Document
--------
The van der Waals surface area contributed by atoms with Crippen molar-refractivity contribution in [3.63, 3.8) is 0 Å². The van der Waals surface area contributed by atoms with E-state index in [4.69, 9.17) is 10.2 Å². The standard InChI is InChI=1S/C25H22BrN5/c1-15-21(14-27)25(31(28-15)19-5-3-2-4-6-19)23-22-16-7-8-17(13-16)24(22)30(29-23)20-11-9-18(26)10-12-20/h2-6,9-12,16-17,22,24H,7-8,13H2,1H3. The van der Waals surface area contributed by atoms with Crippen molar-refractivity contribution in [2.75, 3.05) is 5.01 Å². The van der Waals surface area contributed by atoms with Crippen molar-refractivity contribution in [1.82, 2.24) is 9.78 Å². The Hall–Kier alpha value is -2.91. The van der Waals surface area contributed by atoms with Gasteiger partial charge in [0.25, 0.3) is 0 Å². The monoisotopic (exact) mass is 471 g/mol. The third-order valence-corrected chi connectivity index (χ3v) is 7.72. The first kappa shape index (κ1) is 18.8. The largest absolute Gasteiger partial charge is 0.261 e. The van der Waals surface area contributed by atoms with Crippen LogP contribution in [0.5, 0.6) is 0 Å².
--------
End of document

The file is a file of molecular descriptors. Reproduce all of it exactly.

The van der Waals surface area contributed by atoms with Crippen molar-refractivity contribution in [3.63, 3.8) is 0 Å². The van der Waals surface area contributed by atoms with E-state index in [4.69, 9.17) is 10.2 Å². The standard InChI is InChI=1S/C25H22BrN5/c1-15-21(14-27)25(31(28-15)19-5-3-2-4-6-19)23-22-16-7-8-17(13-16)24(22)30(29-23)20-11-9-18(26)10-12-20/h2-6,9-12,16-17,22,24H,7-8,13H2,1H3. The van der Waals surface area contributed by atoms with Crippen molar-refractivity contribution in [2.75, 3.05) is 5.01 Å². The van der Waals surface area contributed by atoms with Crippen molar-refractivity contribution in [1.82, 2.24) is 9.78 Å². The Hall–Kier alpha value is -2.91. The van der Waals surface area contributed by atoms with Gasteiger partial charge in [0.25, 0.3) is 0 Å². The monoisotopic (exact) mass is 471 g/mol. The third-order valence-corrected chi connectivity index (χ3v) is 7.72. The first kappa shape index (κ1) is 18.8. The largest absolute Gasteiger partial charge is 0.261 e. The van der Waals surface area contributed by atoms with Crippen LogP contribution in [0.5, 0.6) is 0 Å².